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  1. #1
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    Training Plan critique & questions

    Hi Everyone.

    I am doing the NYC 5 boro bike tour on May 4th. It is a 40 mile ride. It will be my first organized ride. I had hoped to start riding earlier in the season but we have had a crappy winter. I just started riding again this week (10m on Thurs & 12 on Sat). To give you context of where I am as a cyclist. I did about 1000 miles last year (March-Dec). I was on pace to do about 1300-1400, but I had a second baby mid summer and it became really hard to find the time to ride. I rode inconsistently in the fall with my longest ride at about 37 miles. Anyway, I created a training plan below to try to be ready for the ride on May 4th. Sunday will be my long day. Monday recovery ride. Wednesday speed/interval. Friday moderate pace. I am skipping the last Friday to get 3 days off and come in with my legs fresh. Does this seem like a reasonable plan? I'm slightly nervous because I have never done more that 200 miles in a month. I was usually averaging about 50 miles a week on a good week and my riding wasn't structured other than the fact that i would do my longer rides on the weekends.

    One additional question. To keep up with my training I want to be able to use the exercise bike at the gym if there are days that the weather is too crappy to ride (snow again? thunderstorms). Is there any rough estimate to how much the mileage on an exercise bike would calculate to on a real bike? Or should I just stick to doing it for the same amount of time as it would take me to do my planned distance on my real bike?


    Week Date S M T W R F S Total
    1 30-Mar 15 7 10 15 47
    2 6-Apr 20 10 15 17 62
    3 13-Apr 25 12 15 17 69
    4 20-Apr 30 15 15 20 80
    5 27-Apr 35 10 25 70

  2. #2
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    The formatting on my ride calendar didn't quite come out how I planned. Hopefully you can make it out based on the description above. If you can't I take a screenshot and add a picture of my riding calendar.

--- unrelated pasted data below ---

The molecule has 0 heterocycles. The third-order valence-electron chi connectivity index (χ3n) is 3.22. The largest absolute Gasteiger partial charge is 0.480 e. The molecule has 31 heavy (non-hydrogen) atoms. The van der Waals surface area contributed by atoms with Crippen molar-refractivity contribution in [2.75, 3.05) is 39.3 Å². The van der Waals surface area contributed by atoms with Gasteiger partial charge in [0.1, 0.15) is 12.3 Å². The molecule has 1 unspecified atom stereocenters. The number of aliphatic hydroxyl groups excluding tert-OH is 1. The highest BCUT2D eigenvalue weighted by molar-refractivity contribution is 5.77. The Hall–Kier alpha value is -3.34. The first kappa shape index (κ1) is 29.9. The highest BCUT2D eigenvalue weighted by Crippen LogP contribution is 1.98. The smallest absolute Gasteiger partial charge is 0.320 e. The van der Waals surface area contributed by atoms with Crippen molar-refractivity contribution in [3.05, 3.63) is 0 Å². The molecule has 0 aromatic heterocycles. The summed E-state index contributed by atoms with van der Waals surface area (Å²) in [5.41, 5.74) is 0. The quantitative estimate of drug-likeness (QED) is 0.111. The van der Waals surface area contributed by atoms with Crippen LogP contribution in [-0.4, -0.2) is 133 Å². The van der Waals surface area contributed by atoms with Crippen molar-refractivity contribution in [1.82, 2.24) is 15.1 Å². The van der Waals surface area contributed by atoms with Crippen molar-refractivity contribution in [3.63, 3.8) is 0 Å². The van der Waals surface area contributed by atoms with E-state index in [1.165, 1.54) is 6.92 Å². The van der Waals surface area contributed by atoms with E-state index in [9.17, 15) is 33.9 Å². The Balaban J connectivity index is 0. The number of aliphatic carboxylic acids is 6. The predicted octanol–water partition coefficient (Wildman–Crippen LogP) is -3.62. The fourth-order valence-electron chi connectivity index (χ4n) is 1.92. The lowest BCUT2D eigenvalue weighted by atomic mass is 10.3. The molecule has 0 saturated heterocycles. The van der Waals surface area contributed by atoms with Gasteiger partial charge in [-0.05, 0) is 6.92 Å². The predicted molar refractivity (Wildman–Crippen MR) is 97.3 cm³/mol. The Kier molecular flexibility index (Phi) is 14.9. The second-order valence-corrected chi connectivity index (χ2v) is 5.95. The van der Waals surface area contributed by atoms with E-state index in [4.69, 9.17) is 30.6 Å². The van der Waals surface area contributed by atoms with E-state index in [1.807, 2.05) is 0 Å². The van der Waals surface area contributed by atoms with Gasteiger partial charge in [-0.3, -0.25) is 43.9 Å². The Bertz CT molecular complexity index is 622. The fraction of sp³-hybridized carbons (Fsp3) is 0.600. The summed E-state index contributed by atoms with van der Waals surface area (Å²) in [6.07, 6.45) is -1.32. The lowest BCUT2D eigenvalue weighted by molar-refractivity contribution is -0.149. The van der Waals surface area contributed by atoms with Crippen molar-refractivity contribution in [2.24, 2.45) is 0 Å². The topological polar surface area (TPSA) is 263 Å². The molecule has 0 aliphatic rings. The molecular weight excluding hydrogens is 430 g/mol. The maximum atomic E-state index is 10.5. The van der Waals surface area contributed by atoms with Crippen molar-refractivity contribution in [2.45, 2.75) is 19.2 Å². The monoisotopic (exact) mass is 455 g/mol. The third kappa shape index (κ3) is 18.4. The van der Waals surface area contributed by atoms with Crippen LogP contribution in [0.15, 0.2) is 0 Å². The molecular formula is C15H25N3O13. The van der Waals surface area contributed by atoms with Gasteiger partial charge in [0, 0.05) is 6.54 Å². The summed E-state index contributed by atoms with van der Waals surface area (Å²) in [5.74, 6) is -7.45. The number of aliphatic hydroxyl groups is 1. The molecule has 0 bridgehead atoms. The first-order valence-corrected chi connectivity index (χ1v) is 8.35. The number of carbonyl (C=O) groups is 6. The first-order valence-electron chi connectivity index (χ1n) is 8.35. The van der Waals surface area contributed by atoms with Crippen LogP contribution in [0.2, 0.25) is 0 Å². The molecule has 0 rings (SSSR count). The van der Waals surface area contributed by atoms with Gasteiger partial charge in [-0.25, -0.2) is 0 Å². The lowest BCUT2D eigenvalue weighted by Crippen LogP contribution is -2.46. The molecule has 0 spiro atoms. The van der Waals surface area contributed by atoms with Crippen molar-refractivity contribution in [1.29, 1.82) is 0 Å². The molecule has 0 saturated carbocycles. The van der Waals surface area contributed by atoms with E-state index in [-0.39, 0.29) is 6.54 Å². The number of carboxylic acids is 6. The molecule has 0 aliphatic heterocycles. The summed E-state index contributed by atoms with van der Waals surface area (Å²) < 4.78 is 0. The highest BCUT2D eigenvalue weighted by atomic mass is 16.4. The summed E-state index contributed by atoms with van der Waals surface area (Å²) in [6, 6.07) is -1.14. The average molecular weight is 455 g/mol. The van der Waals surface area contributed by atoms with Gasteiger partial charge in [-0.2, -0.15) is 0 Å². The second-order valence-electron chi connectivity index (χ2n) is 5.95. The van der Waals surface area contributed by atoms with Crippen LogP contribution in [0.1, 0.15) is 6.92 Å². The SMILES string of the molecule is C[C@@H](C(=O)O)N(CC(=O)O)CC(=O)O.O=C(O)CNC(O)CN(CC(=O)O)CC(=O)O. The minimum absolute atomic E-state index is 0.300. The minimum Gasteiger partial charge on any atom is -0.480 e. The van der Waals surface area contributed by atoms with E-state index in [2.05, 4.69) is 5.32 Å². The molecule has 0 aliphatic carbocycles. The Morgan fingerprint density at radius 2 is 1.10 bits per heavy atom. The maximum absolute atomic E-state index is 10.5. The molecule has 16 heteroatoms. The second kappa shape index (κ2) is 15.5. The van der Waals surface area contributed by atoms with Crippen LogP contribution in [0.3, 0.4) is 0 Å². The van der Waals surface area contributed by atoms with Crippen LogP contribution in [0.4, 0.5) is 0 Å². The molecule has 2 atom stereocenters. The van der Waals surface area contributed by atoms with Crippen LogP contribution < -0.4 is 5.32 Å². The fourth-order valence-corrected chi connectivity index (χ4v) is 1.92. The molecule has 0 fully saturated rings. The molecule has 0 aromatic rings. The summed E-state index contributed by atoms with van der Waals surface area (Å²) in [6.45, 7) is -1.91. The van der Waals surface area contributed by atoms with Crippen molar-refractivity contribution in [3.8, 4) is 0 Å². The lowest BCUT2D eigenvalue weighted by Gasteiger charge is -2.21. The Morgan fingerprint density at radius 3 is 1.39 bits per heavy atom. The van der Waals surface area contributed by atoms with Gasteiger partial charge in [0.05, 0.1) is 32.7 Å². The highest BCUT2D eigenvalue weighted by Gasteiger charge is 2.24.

3. #3
    Senior Member Spld cyclist's Avatar
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    I would say that what you're proposing may work fine. You are ramping up the miles pretty quickly after not cycling for 3 months or so. I did the same thing a few years ago and I got knee tendonitis that turned into a chronic condition. I had done this for years each spring and it was fine, but I think that was the year in my life where adding the new stress finally exceeded my body's capacity to heal quickly. I'm not saying that will happen to you, but you should listen to your body and be mentally prepared to dial back your effort if something isn't feeling right.

  4. #4
    Senior Member ftwelder's Avatar
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    When substituting indoor for outdoor "hours" the amount of time in each effort zone is what you are hoping to replicate since you don't coast indoors. . You may want to do your ride at or near the end of a week of very light effort and rest. You not only need to rest the muscles but rebuild your energy reserves.

    Do you have a heart rate monitor? they are an inexpensive tool that works well to measure fatigue.
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  5. #5
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    Thanks you both for the replies. I appreciate the feedback. I am really anxious and excited to get back on the bike. Not just because of the event, but I just enjoy riding and like the work out.

    I do try to listen to my body. I am in my mid 30s. Not terribly old, but past the point of recovering quickly without rest and a good diet. Didn't do alot of conditioning in my 20s so I suffered a few injuries that I learned from in my late 20s/ early 30s. If I have to rest I will likely sacrifice the weds and/or friday ride and try to keep up with the increase in my long rides each week. My diet has improved dramatically in the last few months and its my hope that it results in better training for me.

    And yes I do have a heart rate monitor that I use every ride. It came with my garmin edge. I typically try to use it to see trends over time and not obsess during a ride. Although I have used it on occasion after a tough ride to make sure my recovery ride is truly a recovery ride. And based what on you are saying I would take away that I should more actively keep a pulse on my heart rate to make sure I am working in the ride zone for my intended ride. And in the event that I have to take it indoors I can use that for reference and try to replicate the effort.

    Thanks again!

  6. #6
    Senior Member bmontgomery87's Avatar
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    I really think you shouldn't have to spend a lot of time planning out a template for a 40 mile ride. Overthinking things tends to make them suck.

    As long as you don't go from 0 miles to 100 miles in a week, you should be okay. Get enough rest and take ibuprofen if you have to.

    Get out on the weekends and log 20, 25, 30, etc building up a bit each week. Over the winter a lot of people only get 1-2 days on the road, but doing 30 miles on a Saturday isn't a big deal. Just ramp up the mileage by 5 a week and you should be doing 40 comfortably by the time the ride gets here.

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